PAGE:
While some firms may well take a view on how far they go to inform all existing clients in the absence of more specific regulatory guidance on the point, particular care should be taken to update current complainants. They are more likely to be impacted by the changes and incorporating information on the forthcoming changes should be communicated to clients as soon as possible. 

2. ‘Significant’ complaints only

The second major change will involve a significant extension to the circumstances in which an Ombudsman can exercise discretion to dismiss or discontinue a complaint under Scheme rule 5.7. 

The word ‘significant’ is to be introduced within rule 5.7(b) which will allow an Ombudsman to consider whether it is a proportionate use of resource and time to investigate a complaint where the detriment to the complainant is not significant.

The introduction of ‘significant’ provides for cases to be dismissed if the loss, detriment or impact is deemed minor enough that it would be disproportionate to conduct a full investigation. This is a very big change.

Under the current rules a complaint can only be dismissed if there has been no loss or detriment at all. Many legal service providers have been anxious about the materiality of issues raised with LeO and so this is proving to be a very welcome change.

LeO will also be introducing a new rule 5.7(p) which will provide an Ombudsman with the opportunity to consider if a case should be dismissed on the basis that the size and complexity of the complaint means that it would be disproportionate for it to be investigated.

LeO says that it intends this new rule to apply only to a very small number of cases and then only to those where it is considered disproportionate, unreasonable or even impossible for them to investigate the complaint.

LeO has promised to publish guidance outlining the circumstances in which this rule can be applied. In broad terms the rule simply appears to be another means by which LeO can better manage its capacity and limited resources. 

A new rule 5.7(q) will also ensure that new issues cannot be added to an ongoing investigation if they were already known to the complainant at the time the investigation commenced.

This will ensure that, once an investigation has commenced, all parties have certainty as to the issues that have been raised and parties cannot deliberately protract or delay investigations by seeking to move the parameters and add additional grounds to the scope of the original complaint. Another welcome change from the viewpoint of the legal services provider.

3. No automatic right to escalate complaints

The third major change within the rules will be the newly introduced option for an Ombudsman in a revised rule 5.19(c) to conclude that a final decision is not needed where no substantive issues have been raised in response to the investigator’s findings or remedy.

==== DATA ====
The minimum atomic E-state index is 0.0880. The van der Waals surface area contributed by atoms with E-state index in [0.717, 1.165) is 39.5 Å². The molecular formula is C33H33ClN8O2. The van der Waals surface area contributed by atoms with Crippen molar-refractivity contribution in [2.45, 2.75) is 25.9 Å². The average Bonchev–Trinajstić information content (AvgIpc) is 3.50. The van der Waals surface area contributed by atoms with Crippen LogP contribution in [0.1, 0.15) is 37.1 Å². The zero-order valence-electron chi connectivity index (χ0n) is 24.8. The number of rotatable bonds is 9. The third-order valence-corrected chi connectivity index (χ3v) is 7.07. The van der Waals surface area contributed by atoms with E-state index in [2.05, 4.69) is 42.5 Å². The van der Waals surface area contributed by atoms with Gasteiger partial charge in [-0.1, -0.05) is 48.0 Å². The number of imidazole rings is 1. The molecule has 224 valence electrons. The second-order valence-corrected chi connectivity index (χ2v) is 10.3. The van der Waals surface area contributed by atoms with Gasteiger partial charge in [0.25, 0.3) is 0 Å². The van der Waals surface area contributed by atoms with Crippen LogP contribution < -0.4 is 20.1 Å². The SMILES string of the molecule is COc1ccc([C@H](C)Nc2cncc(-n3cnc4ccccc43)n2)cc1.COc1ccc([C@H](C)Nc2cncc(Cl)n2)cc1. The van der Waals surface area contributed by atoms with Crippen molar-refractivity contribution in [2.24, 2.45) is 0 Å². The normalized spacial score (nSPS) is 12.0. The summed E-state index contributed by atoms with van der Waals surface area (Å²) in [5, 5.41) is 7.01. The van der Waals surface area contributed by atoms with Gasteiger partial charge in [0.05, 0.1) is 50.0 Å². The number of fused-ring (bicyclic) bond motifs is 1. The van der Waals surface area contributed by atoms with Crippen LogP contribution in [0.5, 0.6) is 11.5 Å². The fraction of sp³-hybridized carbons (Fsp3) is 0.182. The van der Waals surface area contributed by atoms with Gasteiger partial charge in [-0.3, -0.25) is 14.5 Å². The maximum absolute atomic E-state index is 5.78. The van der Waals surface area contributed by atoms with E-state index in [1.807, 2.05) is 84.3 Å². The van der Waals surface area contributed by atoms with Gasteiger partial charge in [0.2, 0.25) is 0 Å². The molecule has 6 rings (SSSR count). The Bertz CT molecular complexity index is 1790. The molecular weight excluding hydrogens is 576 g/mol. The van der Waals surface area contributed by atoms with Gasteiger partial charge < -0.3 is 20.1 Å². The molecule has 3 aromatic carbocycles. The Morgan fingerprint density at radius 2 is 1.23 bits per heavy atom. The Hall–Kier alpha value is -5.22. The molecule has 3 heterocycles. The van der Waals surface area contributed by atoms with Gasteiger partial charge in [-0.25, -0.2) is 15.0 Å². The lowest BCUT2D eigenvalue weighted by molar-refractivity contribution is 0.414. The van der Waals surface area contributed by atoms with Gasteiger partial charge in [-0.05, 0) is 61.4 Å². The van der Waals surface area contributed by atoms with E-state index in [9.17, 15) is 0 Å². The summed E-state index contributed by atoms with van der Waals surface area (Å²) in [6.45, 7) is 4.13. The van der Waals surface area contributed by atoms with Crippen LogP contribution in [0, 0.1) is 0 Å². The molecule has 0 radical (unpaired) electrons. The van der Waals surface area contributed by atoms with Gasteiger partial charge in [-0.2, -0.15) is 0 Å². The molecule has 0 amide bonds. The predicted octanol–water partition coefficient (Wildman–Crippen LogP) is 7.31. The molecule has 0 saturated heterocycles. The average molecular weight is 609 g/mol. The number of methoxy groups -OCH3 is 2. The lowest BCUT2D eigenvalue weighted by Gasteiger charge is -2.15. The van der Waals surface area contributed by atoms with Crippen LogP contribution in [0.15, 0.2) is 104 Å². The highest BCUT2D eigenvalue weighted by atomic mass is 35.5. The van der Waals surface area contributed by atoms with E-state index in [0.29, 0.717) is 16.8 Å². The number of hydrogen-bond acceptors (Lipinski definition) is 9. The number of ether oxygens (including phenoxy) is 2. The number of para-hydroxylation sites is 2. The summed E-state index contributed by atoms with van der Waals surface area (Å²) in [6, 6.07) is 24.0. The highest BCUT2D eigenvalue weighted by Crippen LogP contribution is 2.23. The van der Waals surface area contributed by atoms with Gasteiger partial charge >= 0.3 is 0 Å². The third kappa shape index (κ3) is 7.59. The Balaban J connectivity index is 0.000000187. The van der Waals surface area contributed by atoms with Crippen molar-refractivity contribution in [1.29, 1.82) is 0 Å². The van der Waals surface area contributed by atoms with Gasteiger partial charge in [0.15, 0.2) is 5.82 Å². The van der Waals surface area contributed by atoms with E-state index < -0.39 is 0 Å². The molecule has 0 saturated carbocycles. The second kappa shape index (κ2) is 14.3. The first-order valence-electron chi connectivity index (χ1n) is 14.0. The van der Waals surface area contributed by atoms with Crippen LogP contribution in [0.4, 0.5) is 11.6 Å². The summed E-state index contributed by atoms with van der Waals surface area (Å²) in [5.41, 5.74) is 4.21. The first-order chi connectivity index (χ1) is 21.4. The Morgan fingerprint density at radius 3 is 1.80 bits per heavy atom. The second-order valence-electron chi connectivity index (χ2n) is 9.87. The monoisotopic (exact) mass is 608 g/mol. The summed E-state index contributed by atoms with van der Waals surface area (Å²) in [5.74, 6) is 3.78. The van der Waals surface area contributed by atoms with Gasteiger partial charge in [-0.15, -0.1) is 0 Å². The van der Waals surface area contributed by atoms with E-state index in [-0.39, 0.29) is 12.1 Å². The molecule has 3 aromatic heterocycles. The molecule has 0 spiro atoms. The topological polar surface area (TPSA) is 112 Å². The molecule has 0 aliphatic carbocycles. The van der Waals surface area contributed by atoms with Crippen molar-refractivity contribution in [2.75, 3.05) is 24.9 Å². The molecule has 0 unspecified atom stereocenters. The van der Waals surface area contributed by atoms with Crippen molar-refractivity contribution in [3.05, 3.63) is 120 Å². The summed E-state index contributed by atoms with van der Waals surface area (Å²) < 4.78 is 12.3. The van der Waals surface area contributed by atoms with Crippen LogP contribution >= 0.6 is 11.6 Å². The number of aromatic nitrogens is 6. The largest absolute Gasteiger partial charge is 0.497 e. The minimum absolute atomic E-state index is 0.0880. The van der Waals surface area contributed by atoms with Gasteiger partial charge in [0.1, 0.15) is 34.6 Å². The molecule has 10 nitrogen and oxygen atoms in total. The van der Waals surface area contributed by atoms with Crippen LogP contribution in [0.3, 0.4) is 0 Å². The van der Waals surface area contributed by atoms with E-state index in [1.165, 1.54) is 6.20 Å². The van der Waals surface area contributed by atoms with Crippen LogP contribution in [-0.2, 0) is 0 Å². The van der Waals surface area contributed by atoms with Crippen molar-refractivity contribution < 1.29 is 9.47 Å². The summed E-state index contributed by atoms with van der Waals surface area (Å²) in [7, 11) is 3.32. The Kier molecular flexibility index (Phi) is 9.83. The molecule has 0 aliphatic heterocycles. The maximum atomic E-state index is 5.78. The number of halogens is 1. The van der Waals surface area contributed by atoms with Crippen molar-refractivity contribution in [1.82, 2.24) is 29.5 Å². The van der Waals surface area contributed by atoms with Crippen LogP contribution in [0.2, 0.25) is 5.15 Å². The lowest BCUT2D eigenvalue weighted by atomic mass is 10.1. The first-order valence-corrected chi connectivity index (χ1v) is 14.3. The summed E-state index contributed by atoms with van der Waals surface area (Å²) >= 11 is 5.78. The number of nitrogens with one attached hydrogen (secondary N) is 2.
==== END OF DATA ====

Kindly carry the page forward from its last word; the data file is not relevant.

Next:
In those circumstances, the case would be deemed to have been resolved by the investigator’s findings, using an amended version of the existing rule 5.20 provision.

This, therefore, removes the automatic right that previously existed for either complainant or service provider to demand a new and independent decision by an Ombudsman if they do not agree with the investigator.

An Ombudsman will still have discretion to pass a case for final decision irrespective of the responses to the investigator’s findings if, for example:

  • there were vulnerability issues, or
  • the service provider has closed and a decision is needed for a claim against the firm’s run off insurance, or
  • if the decision was needed for enforcement purposes. 

But the need for parties to engage and explain why they are dissatisfied, while always advisable, will therefore now be essential once the new rules are in force.

4. New limits on rights to object

Under the current Scheme legal service providers can at any time seek to have a LeO complaint dismissed if it is out of time or for some other reason outside of the Ombudsman’s jurisdiction.

However, as of 1 April 2023 lawyers need to detail such challenges to LeO “at the earliest possible opportunity”. The new rule will mean that, if a service provider delays, this right may be lost.

Many law firms do not appreciate the nuances of LeO’s jurisdiction and in the future, by the time that someone with that expertise is brought in, it might be too late. If you’re not comfortable with the detail of the Scheme rules it might be worth speaking to someone at the outset. 

For the most part lawyers will welcome the changes to the Ombudsman’s rules. The changes provide for a more proportionate system in which very old or frivolous complaints will no longer fall within Leo’s remit.

Law firms will, however, need to take action to update their complaints policies and other documentation.

Consideration also needs to be given to how to inform clients of the changes (current complainants in particular). Finally, lawyers should be conscious of the need to act swiftly in a future LeO complaint to highlight any potential jurisdictional bars on the complaint proceeding, before they lose the opportunity to do so.